BUSINESS
By Liz Bowie and Liz Bowie,Staff Writer | December 19, 1992
Crop Genetics Inc. said yesterday that it has found a British agricultural chemical company to help take its biological pesticide to market.ICI Agrochemicals, a division of Imperial Chemical Industries, has agreed to do large-scale field testing of a vaccine against the European corn borer, a product that has been under development by Crop Genetics for more than five years.The agreement with ICI replaced an earlier pact with DeKalb Genetics Corp. of DeKalb, Ill. That company backed away from its alliance with Hanover-based Crop Genetics yesterday, saying it preferred to develop its own genetically engineered plant that would be resistant to the corn borer.
NEWS
By JONATHAN D. ROCKOFF and JONATHAN D. ROCKOFF,SUN REPORTER | June 22, 2006
WASHINGTON -- Federal food regulators announced yesterday a step toward guarding against genetic engineering experiments that could contaminate corn, grain or other crops. The Food and Drug Administration advised companies testing bioengineered plants to report their work first and vouch for its safety. The agency said it wants to make sure commercial crops aren't threatened by cross-pollination or commingling of seeds during the testing of experimental plants. The announcement comes amid heightened expectations that advances in genetics will lead over the next decade to more research and development of bioengineered crops.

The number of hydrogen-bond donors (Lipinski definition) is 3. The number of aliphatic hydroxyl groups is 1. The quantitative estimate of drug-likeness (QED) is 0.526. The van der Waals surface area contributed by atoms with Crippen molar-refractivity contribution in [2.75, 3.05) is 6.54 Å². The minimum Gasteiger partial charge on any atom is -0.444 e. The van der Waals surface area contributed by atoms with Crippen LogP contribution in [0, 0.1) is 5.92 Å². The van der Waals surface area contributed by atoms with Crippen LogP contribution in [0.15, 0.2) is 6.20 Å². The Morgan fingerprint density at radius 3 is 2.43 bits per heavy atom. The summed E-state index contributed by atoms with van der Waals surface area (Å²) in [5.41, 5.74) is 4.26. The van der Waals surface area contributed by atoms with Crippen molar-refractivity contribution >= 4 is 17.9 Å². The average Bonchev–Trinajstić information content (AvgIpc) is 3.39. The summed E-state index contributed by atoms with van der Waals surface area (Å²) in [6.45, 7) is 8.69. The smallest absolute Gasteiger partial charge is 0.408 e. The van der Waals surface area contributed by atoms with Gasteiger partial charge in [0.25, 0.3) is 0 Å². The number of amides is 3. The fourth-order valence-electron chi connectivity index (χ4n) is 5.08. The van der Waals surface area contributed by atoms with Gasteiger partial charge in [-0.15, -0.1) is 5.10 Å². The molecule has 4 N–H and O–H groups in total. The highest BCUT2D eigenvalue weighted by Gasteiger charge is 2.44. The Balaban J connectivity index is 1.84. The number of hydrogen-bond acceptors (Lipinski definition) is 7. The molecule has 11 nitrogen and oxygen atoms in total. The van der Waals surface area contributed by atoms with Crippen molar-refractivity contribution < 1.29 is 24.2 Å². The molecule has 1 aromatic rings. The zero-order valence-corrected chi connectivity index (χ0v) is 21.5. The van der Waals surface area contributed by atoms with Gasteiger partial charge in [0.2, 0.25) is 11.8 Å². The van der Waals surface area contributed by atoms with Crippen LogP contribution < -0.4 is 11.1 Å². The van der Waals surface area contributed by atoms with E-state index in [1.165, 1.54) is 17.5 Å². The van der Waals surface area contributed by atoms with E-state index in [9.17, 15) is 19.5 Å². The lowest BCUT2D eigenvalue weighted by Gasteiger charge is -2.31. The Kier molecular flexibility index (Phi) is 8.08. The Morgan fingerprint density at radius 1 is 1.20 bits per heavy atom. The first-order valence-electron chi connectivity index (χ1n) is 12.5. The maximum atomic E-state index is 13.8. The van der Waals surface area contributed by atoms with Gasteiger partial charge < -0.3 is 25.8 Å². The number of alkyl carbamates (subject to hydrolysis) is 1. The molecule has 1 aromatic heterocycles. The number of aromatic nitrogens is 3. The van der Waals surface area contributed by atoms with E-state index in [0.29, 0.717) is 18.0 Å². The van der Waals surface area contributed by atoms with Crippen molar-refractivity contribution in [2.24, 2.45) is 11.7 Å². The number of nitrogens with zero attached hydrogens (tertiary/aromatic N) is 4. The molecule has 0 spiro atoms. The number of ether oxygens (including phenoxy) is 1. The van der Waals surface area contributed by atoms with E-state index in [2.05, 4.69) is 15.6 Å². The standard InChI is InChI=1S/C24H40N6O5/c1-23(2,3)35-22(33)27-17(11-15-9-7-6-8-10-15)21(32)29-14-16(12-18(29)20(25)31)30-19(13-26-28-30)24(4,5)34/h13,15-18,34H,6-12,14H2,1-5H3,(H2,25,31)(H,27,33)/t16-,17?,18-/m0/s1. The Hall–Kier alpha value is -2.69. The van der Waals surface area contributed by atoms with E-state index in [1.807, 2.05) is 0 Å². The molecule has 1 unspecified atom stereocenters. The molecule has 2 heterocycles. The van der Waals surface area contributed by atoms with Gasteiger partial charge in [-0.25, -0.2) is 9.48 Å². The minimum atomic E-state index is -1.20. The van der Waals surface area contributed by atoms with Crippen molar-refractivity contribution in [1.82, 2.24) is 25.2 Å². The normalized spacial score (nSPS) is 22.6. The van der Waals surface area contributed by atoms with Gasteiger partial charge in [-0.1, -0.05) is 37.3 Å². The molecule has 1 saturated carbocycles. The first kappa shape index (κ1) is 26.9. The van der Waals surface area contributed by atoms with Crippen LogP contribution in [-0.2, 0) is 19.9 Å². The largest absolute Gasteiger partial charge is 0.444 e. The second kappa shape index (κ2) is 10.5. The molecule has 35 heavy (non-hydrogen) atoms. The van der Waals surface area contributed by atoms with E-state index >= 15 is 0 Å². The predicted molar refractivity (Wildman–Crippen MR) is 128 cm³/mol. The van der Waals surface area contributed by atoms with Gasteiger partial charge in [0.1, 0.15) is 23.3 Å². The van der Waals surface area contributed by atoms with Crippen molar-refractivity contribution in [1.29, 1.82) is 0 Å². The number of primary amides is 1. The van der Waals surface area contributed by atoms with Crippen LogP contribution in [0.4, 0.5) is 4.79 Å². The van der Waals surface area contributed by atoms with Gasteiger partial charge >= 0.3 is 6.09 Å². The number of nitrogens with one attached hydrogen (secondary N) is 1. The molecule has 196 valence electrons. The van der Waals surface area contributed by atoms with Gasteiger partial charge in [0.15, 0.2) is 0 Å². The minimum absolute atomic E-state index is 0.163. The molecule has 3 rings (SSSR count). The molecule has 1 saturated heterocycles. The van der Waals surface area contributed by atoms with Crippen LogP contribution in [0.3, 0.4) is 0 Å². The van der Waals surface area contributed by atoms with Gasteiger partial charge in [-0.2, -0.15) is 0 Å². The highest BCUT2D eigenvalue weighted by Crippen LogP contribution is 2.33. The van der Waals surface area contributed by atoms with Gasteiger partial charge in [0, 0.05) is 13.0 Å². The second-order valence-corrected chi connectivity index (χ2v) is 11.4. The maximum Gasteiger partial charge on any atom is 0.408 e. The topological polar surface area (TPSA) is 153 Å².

NEWS
By Alan Zarembo and Alan Zarembo,LOS ANGELES TIMES | September 6, 2004
Dr. Jim Wilson never intended to create supermonkeys. A pioneer in genetic engineering, he was experimenting with a way to insert single genes into muscle cells, a technique that could someday be used to treat a variety of genetic illnesses. He chose a gene that boosts levels of erythropoietin, or EPO, a key hormone in the production of oxygen-toting red blood cells and a convenient marker to measure the success of his experiment. But EPO has long had another claim to fame. Its synthetic version, created in the 1980s to treat anemia, is one of the most notorious performance-enhancing drugs in competitive sports, able to increase endurance by raising the oxygen supply to muscles.